Health and Safety
Allergens in Focus
December 4, 2007 By Brian Hinton
Brian Hinton brings us the first in a series of columns on the topic of allergens and baking.
One of the biggest challenges facing small bakeries over the next couple of years will be how to deal with the issues raised by the the new labelling regulations, specifically the need to identify and control allergens that may be present in your product. The risk to small businesses is real and costly without some form of allergen prevention plan. As Jennifer McCreary of the Guelph Food Technology Centre puts it, “It’s not a hazard that your product contains an allergen – it’s a hazard that the allergen isn’t on the label.”
Food and drug regulations require that most pre-packaged foods carry a label, and that the ingredients appear in the list in decreasing order of quantity. However, they do not currently require the listing of components of certain foods and products (ingredients of ingredients, such as flavours, seasonings, spices, colours, etc.) to be listed on labels. The onus rests with the baker to declare known allergens if they are present in these minor ingredients. Furthermore, the Canadian Food Inspection Agency (CFIA) encourages bakers to declare the plant source of ingredients on labels. For example, starches should be listed as wheat, corn or tapioca.
The CFIA recognizes that despite all possible precautions, the presence of allergenic ingredients cannot always be avoided.
The policy of precautionary labelling was developed to assist food manufacturers to voluntarily label products that may inadvertently contain substances capable of causing severe adverse reactions. Precautionary labelling, however, must be truthful and must not be used in place of good manufacturing practices. If, as a baker, none of your products are prepackaged, the responsibility for providing accurate allergenic information to your customers makes for good business practices. The regulations are constantly being updated so stay informed.
List of allergens
There are currently nine allergens listed on the CFIA website. Of these, eight are commonly used bakery ingredients, four of which (milk, eggs, wheat and soy) are essential for the baker who is looking to offer a wide range of products. The other four (peanuts, tree nuts, sesame seeds and sulphites) we could, with monk-like devotion, keep out of the bakery.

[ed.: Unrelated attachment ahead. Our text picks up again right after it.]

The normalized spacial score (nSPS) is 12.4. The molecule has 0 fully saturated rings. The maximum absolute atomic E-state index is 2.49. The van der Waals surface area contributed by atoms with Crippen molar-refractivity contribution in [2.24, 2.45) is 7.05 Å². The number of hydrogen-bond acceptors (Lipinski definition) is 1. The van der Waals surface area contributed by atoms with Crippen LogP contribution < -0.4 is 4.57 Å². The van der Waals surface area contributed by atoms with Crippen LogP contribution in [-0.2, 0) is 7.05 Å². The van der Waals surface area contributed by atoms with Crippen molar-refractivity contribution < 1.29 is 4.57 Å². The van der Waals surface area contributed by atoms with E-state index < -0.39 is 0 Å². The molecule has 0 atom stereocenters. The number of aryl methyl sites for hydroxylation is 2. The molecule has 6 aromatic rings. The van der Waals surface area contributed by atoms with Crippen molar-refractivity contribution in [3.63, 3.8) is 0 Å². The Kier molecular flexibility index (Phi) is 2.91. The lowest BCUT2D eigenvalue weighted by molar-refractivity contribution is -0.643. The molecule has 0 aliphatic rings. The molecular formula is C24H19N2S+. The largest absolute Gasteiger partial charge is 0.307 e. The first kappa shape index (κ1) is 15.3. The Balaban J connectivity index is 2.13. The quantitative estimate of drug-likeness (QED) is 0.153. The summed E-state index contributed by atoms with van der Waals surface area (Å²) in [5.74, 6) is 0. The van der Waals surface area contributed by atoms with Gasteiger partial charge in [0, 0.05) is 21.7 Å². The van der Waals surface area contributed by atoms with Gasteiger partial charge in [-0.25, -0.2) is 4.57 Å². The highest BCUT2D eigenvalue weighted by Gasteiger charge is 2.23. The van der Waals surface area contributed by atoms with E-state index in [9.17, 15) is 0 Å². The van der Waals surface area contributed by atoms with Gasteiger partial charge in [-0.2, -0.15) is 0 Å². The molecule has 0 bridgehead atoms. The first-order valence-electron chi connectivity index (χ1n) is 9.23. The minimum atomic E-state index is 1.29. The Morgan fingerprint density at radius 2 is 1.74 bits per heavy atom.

The ninth is fish, shellfish and crustaceans. The challenge is to identify any other ingredients coming into the bakery that may contain the eight main allergens. This requires devoting both time and resources to documenting these ingredients.
Bakery allergy prevention plan
My allergen prevention plan looks at the three areas most affected in a bakery: production, sales and administration.
The starting point for any allergen plan is to generate a list of all bakery ingredients and review possible allergen contamination. If any doubt exists, request a certificate of analysis from the supplier. We have seen an increase in precautionary listing of allergen ingredients on many of our mixes and additives. This has placed us in the uneasy position of re-sourcing similar products that are free of the allergens. More warning statements will appear on our ingredients in the next year as the industry adjusts to regulations demanding allergen identification. For a check list of potential allergens in the bakery, go to the CFIA website at www.inspection.gc.ca and search for “allergen check list.”
Next, storage areas of ingredients will have to be assessed to document risks of cross-contamination. Separation of allergen-containing ingredients is part of good manufacturing practices and reduces risk.
As ingredients move through the baking process, each stage presents its own challenges. Actual make-up from ingredients into finished product raises the important issue of control and integrity. What steps are needed to prevent the addition of allergens into the products? Staff training is as much part of the process as equipment cleaning and the separation of ingredients. The practice of scheduling high-risk products, either at the end or beginning of the shift, makes sense. This way equipment is at its cleanest. We also segregate special pans and equipment. Cleaning equipment during small production runs is next to impossible, so it's far better to declare any allergen present on the label. We have had to eliminate certain allergens (peanuts being one) from the bakery in order to reduce risk. Each baker has that decision to make. Our reviews also include formula ingredient checks to make sure that they correspond with the ingredient declaration on the label.
In the next part of this series I’ll tackle the issue of putting together an allergy prevention plan for the sales side of your operation, along with customer expectations of bakeries and allergens.
Brian Hinton is the owner of Lakeview Bakery in Calgary. Reach him by e-mail at: firstname.lastname@example.org
Health Canada – www.hc-sc.gc.ca
Allergy/Asthma Information Association – www.aaia.ca
Anaphylaxis Canada – www.anaphylaxis.ca
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